Appeal leads to redistribution of contested estate

Date: Mar 13, 2015

While many individuals will make a family provision claim through the courts, it is important not to assume that once a judgement has been reached there is no potential for further changes in the estate.

In fact, there are many conditions which can lead to further legal action, especially if those who are assigned responsibility for an estate following a legal dispute are unable to meet their obligations.

However, there are other times when a previous court judgment can be challenged, notably through the appeals process. For those who are unsatisfied with the outcome of an earlier decision and who have grounds for an appeal, pursuing this option can be a valuable course of action to resolve a dispute.

That was the finding from a recent court case involving a dispute over property, seen before the NSW Supreme Court. The legal action arose after an earlier decision from a lower court was challenged by the beneficiaries.

The case revolved around the distribution of a man's estate, specifically a number of pieces of farmland the man owned. The man passed away in 2011, leaving a will which provided for his wife and five of his seven children.

The original dispute began after two of the man's children lodged family provision claims against the estate. Although one was unsuccessful, the other was accepted by the court and received a provision from the estate.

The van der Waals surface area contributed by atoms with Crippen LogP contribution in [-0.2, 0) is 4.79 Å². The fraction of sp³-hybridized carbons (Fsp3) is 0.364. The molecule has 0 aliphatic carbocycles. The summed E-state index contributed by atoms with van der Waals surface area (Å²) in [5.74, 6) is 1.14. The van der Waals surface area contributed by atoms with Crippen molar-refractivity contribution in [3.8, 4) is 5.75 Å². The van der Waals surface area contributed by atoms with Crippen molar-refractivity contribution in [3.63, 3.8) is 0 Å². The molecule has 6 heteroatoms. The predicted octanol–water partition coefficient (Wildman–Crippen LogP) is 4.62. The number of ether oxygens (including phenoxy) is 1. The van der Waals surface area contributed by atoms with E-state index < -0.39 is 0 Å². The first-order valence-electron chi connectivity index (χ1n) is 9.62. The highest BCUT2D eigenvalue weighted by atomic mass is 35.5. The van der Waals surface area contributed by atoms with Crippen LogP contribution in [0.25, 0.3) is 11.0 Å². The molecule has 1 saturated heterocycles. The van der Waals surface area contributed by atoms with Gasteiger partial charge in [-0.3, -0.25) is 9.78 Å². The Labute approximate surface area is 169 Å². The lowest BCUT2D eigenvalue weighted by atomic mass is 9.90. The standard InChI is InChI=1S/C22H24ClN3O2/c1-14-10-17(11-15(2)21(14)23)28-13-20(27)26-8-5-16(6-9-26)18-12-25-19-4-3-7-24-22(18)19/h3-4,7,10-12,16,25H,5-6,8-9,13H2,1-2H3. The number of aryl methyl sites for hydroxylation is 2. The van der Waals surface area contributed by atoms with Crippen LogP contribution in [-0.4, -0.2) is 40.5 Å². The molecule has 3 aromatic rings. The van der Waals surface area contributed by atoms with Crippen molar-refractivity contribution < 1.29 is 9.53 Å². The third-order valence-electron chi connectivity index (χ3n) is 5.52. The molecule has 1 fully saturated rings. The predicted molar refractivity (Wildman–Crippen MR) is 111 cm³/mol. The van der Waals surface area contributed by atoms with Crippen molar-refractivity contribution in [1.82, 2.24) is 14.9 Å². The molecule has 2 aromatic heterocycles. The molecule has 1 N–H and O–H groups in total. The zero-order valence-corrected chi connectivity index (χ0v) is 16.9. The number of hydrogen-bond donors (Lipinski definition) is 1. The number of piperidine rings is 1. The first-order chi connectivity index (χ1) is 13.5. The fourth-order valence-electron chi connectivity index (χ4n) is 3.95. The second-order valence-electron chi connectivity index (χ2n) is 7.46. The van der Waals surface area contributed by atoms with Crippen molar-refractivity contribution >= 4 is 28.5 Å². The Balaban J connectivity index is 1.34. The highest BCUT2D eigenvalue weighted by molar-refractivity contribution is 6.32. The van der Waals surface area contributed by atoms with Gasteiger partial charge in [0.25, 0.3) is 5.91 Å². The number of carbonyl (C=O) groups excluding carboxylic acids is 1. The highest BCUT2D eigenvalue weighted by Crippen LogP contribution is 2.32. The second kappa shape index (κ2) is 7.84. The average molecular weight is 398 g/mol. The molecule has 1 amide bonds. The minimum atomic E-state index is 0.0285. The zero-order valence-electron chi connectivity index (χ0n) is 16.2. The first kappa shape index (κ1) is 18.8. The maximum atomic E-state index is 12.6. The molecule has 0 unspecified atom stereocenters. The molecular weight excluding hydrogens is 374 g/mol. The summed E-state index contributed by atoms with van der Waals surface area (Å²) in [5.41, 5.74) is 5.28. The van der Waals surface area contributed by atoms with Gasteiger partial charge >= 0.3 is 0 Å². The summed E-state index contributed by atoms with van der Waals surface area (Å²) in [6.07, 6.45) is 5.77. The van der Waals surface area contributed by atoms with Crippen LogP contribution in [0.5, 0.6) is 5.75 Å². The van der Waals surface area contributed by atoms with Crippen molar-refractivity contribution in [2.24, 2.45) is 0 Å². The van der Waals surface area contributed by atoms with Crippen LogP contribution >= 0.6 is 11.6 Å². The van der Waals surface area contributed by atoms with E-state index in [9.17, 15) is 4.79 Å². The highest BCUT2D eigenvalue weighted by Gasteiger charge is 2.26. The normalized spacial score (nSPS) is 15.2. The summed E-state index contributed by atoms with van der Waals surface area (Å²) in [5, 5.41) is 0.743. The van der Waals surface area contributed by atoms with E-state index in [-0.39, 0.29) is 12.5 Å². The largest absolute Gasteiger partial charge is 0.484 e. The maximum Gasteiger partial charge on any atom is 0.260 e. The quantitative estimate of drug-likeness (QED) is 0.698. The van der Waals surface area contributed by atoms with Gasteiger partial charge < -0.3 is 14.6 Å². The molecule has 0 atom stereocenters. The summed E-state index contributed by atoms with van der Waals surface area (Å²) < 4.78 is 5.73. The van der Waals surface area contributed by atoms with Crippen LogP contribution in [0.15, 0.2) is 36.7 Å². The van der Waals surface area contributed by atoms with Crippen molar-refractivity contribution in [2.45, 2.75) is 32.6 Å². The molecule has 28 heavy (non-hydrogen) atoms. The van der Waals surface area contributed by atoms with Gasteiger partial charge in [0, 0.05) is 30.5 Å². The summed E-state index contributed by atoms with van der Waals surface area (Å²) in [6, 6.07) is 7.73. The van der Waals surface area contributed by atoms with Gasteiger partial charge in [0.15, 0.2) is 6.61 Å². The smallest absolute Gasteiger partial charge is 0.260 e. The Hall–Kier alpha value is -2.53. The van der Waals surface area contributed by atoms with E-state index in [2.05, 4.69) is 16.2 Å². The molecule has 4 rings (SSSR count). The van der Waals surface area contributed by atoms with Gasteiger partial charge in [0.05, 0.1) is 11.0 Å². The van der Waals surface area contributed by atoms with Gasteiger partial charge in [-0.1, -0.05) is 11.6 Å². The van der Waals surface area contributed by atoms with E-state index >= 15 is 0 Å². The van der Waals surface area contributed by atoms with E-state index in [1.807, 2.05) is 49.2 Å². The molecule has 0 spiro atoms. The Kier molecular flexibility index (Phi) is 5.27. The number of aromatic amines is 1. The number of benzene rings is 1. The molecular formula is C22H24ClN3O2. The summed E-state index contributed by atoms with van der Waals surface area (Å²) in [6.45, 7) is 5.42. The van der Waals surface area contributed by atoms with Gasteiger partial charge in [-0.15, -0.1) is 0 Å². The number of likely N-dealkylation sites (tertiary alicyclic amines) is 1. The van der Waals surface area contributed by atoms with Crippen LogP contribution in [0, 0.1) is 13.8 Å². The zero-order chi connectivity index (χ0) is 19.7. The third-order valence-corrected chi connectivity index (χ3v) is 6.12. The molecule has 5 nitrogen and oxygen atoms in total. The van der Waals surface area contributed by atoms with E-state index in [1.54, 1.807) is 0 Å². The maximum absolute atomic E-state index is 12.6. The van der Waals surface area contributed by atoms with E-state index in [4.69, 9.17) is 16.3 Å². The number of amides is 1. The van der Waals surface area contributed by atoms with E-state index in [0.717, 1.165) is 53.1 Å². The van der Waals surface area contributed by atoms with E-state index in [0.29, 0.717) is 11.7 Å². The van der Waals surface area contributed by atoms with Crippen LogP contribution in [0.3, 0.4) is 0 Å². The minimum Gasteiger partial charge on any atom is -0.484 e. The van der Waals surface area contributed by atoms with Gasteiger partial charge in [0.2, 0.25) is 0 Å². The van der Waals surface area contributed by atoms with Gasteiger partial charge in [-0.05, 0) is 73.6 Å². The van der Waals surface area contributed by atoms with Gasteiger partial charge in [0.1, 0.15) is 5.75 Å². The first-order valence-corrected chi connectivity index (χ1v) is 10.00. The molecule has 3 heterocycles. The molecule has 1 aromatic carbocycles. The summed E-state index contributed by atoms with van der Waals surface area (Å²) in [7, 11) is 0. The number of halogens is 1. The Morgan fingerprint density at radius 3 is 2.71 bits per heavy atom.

Following this decision, some of the parties appealed, claiming the earlier decision had not given sufficient weight to the deceased's wishes.

The Supreme Court agreed with the arguments put forward in the appeal. In the end, it was ordered that the estate make a reduced payment to the man's daughter, lowering the amount allocated in the lower court by three-quarters.

For anyone considering a family provision claim, this case highlights the variety of steps that can be involved in an estate dispute. Taking a case to trial is just one stage in the process, with many cases resolved before this stage and others moving to appeal if there is sufficient grounds.

Anyone looking to learn more about the process of making a family provision claim will need to be sure they seek the advice of a wills and estates lawyer. They will be able to advise on the potential of your case at any stage.